Take a moment and imagine that you are peacefully living in your house—a home that has been the shelter and comfort for your family for decades. You live on the border of your town. One day, your neighbor declares that your property is theirs. Despite the lack of any legality and basic civility in their claim, they demonstrate their demand by walking into your home and disrupting your respectable life. The following week, they block the road to home preventing access for others and for you to go about your life. Their intent is increasingly intimidating and motivated by a desire to force you into leaving. Your resolve to remain is clear. This is legally your property, and they are simply thugs trying to force an abdication. When those methods fail, they start randomly shooting across your property line. The local authorities arrive, but instead of removing the criminals, they suggest “negotiations.” This is infuriating since you have assumed that the authorities would defend the rule of law and your rights. The lack of concrete action only emboldens the aggressors. Soon, your entire neighborhood is threatened by the adjacent group. The “negotiations” continue. A recent brazen incursion has resulted in several of the criminal elements occupying some of the land in your neighborhood. The response is more “negotiations.” This time, a third party group of “peacekeepers” comes in to prevent violence, but their presence has not resolved the violation and seems to give legitimacy to their presence. Now encouraged by the weak response, the criminals claim that all the properties in this neighborhood are rightfully theirs and historically always have been. They attempt to create validity through confusion by showing altered maps and revisionist history. Suddenly, not only is your life investment at risk, but any sense of justice seems to be removed. The authorities are saying all the right words, but the reality is otherwise.
We could never imagine this scenario in our lives in the western diaspora, yet this is the reality in Artsakh, Tavush, Gegharkunik, Yeraskh and Syunik. Intimidation, fear and criminal behavior are border life today. This is the humiliation of justice denied that many of our brethren are experiencing today. It is beyond the personal threat on their lives. These people are patriots and the heroes of Armenia. What is most disheartening is the tolerance of their own government. The pattern is clear. The Azeris are committing countless acts of violence, ignoring international law and basic human rights. Some are the continuation of the cowardly random gunfire across the border. At other times, they occupy small sections of Armenian territory, and most recently they block roadways preventing freedom of movement. This results in “negotiations” and frequently the presence of more Russian “peacekeepers.” Last week, we discussed the impact on sovereignty. Today, we will look at the need to end the humiliation which triggers hopelessness.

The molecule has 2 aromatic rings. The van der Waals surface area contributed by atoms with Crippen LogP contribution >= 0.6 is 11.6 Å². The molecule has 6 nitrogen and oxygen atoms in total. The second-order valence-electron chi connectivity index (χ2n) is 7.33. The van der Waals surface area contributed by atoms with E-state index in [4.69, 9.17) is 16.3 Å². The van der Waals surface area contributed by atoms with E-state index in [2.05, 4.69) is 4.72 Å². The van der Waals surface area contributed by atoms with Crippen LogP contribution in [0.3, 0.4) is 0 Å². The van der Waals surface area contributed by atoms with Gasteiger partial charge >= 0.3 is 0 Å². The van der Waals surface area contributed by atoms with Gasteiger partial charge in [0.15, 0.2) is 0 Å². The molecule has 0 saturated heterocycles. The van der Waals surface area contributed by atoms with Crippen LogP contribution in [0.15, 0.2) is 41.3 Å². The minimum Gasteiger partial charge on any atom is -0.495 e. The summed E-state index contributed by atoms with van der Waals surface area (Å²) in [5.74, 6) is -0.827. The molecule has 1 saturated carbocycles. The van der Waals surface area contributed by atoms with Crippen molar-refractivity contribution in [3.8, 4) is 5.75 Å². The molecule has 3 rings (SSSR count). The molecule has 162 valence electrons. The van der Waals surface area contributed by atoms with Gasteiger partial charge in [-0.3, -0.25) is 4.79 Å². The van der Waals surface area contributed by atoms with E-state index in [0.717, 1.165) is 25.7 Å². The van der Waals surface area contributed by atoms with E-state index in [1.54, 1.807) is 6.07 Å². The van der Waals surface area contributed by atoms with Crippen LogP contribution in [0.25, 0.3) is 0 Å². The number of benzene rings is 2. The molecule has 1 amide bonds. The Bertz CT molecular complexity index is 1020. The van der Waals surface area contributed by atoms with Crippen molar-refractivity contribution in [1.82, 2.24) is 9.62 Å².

We are all familiar with “Maslow’s hierarchy of needs” which has been referenced for decades in psychological and sociological research pertaining to human motivation. In the pyramid model, the foundation is referred to as “physiological and safety needs” like food, shelter and progressing to personal safety. This is the core of common human motivation. In today’s Armenia, the borders are not secure, causing fear among those honorable citizens who reside along the border. The Azeris have instituted a policy of constant attacks on the borders to soften Armenian defenses and psychologically weaken the resolve of our people. For several years, it was common in the northeastern Tavush region. I have seen the scarred buildings from Azeri gunfire towards kindergartens and other civilian targets. The attacks on Artsakh have been commonplace for decades. Since the 2020 war, the incursions have incrementally been focused on Armenia proper in Syunik, Gegharkunik Sevan region and the southern border with Nakhichevan. Essentially, anywhere there is a common border, the Azeris have unilaterally attacked the border areas. Their intent is devious and clear. All people seek peace and prosperity to address their needs. The Azeris’ onslaught is designed to deny these Armenians the basic needs of shelter and security, eventually hoping to create a porous border. They seem to have succeeded in the short term. The Azeris operate like a criminal rogue regime. They do not respect the basic civility of international relations. They have illegally detained more than 200 POWs from the recent war and put several through insulting “trials.” Negotiations and international pressure have yielded little. Why would they? What are the implications in today’s world? They unilaterally invade a peaceful area, use illegal weapons, employ jihadist mercenaries, collude directly with another nation to destroy Armenians, and their criminal behavior is rewarded.